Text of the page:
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LGA - Section 114 fear for almost 1 in 5 council leaders and chief executives after cashless Autumn Statement

Almost one in five council leaders and chief executives in England surveyed by the Local Government Association think it is very or fairly likely that their chief finance officer will need to issue a Section 114 notice this year or next due to a lack of funding to keep key services running.

The LGA estimates that councils in England face a £4 billion funding gap over the next two years just to keep services standing still but last month’s Autumn Statement failed to provide the additional funding needed to protect services from further cuts. 

This is despite councils of all political colours and types warning that growing demand and cost pressures are threatening their financial sustainability.

In 2024/25, councils will be able to increase general council tax by 3 per cent without the need for a referendum. Those with social care responsibilities will again be able to increase the adult social care precept by up to a further 2 per cent again.

This means that councils continue to face the tough choice about whether to increase council tax bills to bring in desperately-needed funding to provide services when they are acutely aware of the significant burden that could place on some households.

The LGA survey – of council leaders and chief executives - also reveals:

  • Half are not confident they will have enough funding to fulfil their legal duties next year (2024/25). This includes the delivery of statutory services.
  • Nearly two thirds of council leaders and chief executives said there were no announcements in the Autumn Statement that they thought would help them deal with their council’s financial position.

The LGA said the circumstances that have led to a Section 114 notice so far have been unique to each local area and the pressures they face.

However, all those that have had to curb spending in this way have faced the same underlying pressures - councils’ core spending power falling by 27 per cent in real terms from 2010/11 to 2023/24, the impact of the pandemic, rising demand for services, in particular statutory services like social care and homelessness support, and the extra costs to provide them.

The LGA said the Government urgently needs to use the forthcoming provisional Local Government Finance Settlement to provide councils with sufficient resources to set balanced budgets next year without having to make drastic cuts to services.

Cllr Shaun Davies, LGA Chair, said:

“The lack of funding for local services in the Autumn Statement has left councils facing a growing financial crisis.

“No council is immune to the risk of running into financial difficulty. As our worrying survey shows, many now face the prospect of being unable to meet their legal duty to set a balanced budget and having Section 114 reports issued.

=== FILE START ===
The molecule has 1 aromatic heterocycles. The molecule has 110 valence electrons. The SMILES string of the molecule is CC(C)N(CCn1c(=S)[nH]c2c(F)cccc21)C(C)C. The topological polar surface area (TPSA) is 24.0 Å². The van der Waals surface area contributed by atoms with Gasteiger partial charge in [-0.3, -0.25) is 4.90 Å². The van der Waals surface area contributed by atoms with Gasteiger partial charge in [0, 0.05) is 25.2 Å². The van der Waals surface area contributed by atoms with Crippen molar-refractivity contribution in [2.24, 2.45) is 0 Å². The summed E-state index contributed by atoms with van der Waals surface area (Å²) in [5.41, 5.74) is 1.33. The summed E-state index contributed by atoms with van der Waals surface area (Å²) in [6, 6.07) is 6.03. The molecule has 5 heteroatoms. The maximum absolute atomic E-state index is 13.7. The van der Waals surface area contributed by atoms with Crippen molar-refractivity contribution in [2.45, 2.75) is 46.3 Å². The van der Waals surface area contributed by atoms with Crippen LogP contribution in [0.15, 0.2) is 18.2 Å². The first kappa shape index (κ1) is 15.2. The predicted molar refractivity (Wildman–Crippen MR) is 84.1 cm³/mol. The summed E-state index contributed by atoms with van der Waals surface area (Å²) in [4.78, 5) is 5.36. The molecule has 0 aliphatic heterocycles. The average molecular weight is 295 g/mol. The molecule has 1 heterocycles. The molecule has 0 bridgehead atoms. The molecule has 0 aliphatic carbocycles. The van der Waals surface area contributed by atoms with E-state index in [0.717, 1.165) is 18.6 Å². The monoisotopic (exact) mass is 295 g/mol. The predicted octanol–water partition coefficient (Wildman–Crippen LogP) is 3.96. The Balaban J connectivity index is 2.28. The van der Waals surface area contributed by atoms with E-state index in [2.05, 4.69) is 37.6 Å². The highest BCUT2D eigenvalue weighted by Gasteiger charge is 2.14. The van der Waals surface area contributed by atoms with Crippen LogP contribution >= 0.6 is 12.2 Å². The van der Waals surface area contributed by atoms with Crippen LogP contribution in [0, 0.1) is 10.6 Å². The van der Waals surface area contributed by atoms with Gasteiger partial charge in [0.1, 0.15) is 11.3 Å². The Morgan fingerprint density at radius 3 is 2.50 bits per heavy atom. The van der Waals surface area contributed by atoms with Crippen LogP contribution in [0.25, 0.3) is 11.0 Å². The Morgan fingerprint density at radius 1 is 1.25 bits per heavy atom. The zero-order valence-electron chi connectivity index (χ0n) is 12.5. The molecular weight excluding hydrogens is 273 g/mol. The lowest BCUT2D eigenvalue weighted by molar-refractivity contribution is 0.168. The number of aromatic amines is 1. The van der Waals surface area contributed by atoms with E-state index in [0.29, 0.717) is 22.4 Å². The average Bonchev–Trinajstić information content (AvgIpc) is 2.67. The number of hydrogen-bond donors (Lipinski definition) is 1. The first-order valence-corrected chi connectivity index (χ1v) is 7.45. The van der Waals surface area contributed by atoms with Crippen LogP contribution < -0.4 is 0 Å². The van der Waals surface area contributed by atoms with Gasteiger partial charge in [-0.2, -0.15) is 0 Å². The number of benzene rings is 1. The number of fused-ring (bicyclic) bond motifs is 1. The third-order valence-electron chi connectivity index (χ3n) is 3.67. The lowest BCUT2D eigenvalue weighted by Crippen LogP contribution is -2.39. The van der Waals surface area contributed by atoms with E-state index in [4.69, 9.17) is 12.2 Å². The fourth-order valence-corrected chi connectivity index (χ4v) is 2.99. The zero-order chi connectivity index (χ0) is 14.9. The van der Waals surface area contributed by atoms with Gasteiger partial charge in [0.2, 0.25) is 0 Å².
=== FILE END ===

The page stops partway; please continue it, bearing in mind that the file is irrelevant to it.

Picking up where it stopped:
“Local government is the fabric of our country, with councils providing hundreds of services that our communities rely on every single day. For many people, these services are a lifeline.

“If councils cannot thrive then our communities cannot thrive. If social care services that councils provide cannot cope with demand, then pressure on the NHS will grow further. If council housing teams can’t succeed, then all of our hopes for new homes will not succeed.

“While councils have worked hard to reduce costs, find efficiencies and transform services, the easy savings have long since gone. The Government urgently needs to act to address the acute financial challenges faced by councils.”

Notes to editors

1. An online survey was sent to all chief executives and leaders in England on 23 November 2023. By 30 November, one third (114) of council chief executives and over a fifth (71) of council leaders had participated in the survey. To help ensure that the findings were representative of all councils, their responses were weighted by their role and council type. 

The results are available on request.

2. A section 114(3) report is issued by a council’s statutory chief finance officer (section 151 officer) when it appears to them that the council’s expenditure will exceed the resources it has available in a financial year. Following the issuing of the report all new agreements that incur expenditure are stopped for a period of up to 21 days in which time the full council must meet and respond to the report. The chief finance officer can approve new agreements in this period but only if it prevents the situation from getting worse, improves the situation, or prevents the situation from recurring. Following the 21-day period the chief finance officer can issue subsequent s114 reports if they feel the council is not on a path to addressing its financial issues.

3. The LGA’s Autumn Statement 2023 On-the-day briefing summarised the key announcements for councils.

Original article link: https://www.local.gov.uk/about/news/section-114-fear-almost-1-5-council-leaders-and-chief-executives-after-cashless-autumn

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